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Examples of rotational component records of mining induced seismic events from the Karvina region.

INTRODUCTION

To describe the situation during vibration generated by an earthquake, the general motion of particles or a small volume in a solid body can be divided into three parts: translation (along the x, y, and z axes), rotation (about the x, y, and z axes), and strain (e.g. Bath, 1979; Teisseyre et al., 2006). Rotational ground motion has been ignored for centuries due to a widespread belief that rotation is insignificant in measuring it. Theoretical work in modern rotational seismology began in the 1970s, and attempts to deduce rotational motion from accelerometer arrays begun in the 1980s (according ScienceDaily, April 27, 2009, also Lee et al., 2009). Figure 1 left shows the axes in a Cartesian coordinate system for translational velocity measured by seismometers typically used in seismology, and Figure. 1 right shows the corresponding axes of rotation rate measured by rotational sensors. Pham et al. (2010) deduced that an earthquake-induced rotation of an almost perfectly symmetrical structure was difficult to explain without at least some local rotational acceleration.

Sensors for measurement of rotational component have also been developed in the Czech Republic. For example: Jedlicka et al. (2009) presented a strong-motion fluid rotational seismograph; ?trunc et al. (2009) described a rotational sensor based on a capacitance detector of angular displacement; Brokesova and Malek (2010) presented a rotational sensor based on differential evaluation of signals from pairs of geophones mounted along the perimeter of a rigid disk. The current situation within the running Czech-USA AMVIS Grant on "Fluidal Seismo" was presented by Kozak (2010) at the IWGoRS workshops (International Workshop on Rotational Seismology and Engineering Applications) in Prague 2010.

The Russian pendulous S-5-S seismometer can be adapted for measurement of rotational components of seismic signal. This adaptation was developed at the Institute of Geonics ASCR, Ostrava, Czech Republic in 2010 (Industrial Property Office of Czech Republic registered Utility model, No. 21679, 2011). An output signal can be proportional either to rotational velocity or rotational displacement. Laboratory tests on the new S-5-SR seismometer were realized on the test vibration table that is located at the Geophysical Institute of the ASCR, Prague.

MECHANICAL ADAPTATION OF S-5-S

Original mechanical oscillating system of the original S-5-S seismometer consists of sensing (SET) and damping (DET) electrodynamic transducers mounted on the unsymmetrical double-arm pendulum. This pendulum is suspended on a footing using a pair of two crossed flat springs, which operate as the axis of rotation. The pendulum is equilibrated with an additional astatic spring suspension. This astatic spring suspension determines stiffness of a mechanical system of the S-5-S and enables to control its natural period. Oscillating system is possible to install into a case in configuration for a vertical or horizontal component of a seismic signal measurement. More detailed description is presented by Aranovic et al. (1974).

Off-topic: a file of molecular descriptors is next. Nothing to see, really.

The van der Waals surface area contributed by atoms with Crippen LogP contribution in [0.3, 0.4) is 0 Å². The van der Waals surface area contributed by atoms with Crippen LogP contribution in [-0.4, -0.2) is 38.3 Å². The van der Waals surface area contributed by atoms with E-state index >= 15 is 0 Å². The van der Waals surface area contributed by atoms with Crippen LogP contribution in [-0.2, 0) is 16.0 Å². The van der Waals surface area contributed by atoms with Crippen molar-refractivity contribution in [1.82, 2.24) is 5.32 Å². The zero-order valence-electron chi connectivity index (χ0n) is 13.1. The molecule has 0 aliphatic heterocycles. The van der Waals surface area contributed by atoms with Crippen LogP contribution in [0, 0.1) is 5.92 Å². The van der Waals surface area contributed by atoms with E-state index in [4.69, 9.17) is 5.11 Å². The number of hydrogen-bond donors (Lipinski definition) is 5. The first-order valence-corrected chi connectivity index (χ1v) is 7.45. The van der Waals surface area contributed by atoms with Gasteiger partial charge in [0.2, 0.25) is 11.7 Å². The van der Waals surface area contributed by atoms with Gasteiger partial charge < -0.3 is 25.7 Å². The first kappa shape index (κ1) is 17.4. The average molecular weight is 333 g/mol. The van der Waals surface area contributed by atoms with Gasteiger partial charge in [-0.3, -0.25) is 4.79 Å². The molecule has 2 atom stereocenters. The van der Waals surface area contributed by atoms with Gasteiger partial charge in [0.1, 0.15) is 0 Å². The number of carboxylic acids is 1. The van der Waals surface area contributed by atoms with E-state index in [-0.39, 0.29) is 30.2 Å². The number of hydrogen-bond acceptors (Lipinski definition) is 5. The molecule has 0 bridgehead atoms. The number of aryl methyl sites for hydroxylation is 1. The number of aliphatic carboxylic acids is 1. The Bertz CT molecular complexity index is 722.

[FIGURE 1 OMITTED]

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The main steps of adaptation were:

* Original astatic spring suspension removed.

* Due to the static balancing of the pendulum an additional mass was mounted on the magnet of a damping transducer situated on its shorter arm.

* Due to the precise dynamic balancing of the pendulum two adjustable counterweights were mounted on it in perpendicular directions.

* Sensor of angular displacement, installed on one of the crossed flat springs, was included as a new electronic element.

Adapted seismometer was signed as the S-5-SR (Fig. 2). Natural period of the adapted mechanical system dropped to [T.sub.0] = 3.3s although original natural period with the astatic spring suspension was [T.sub.0] = 5 s. Adapted mechanical system was not possible to damp optimally using a short-circuited coil of damping transducer only. In order to adjust a natural period, damping and zero horizontal position of the adapted system of seismometer, there are used two active feedback currents wired-in to the DET. Simplified block circuit diagram of S-5-SR seismometer is presented in Figure 3.

[FIGURE 6 OMITTED]

Output signal of the S-5-SR can be proportional either to the rotational velocity d[phi]/dt or rotational displacement [phi], depending on position of SW. Selected signal goes to the OUT through BP which consists of high-pass and low-pass filters (3-pole Bessel 25 Hz). High-pass filter with limit frequency 0,005 Hz removes dc offset of signal, low-pass filter limits frequency range of seismic signal to 25 Hz. The positive feedback current for natural period adjustment is derived from output signal of AD. The negative feedback current for damping adjustment is derived from output signal of AV. Both feedback signals are summarized in [summation] block and connected to the DET. More detailed description is presented by Knejzlik et al. (2011a, b).

Just as the original S-5-S the adapted system of S-5-SR is possible to install into a case in configuration for measurement of rotational movement around both horizontal and vertical axis.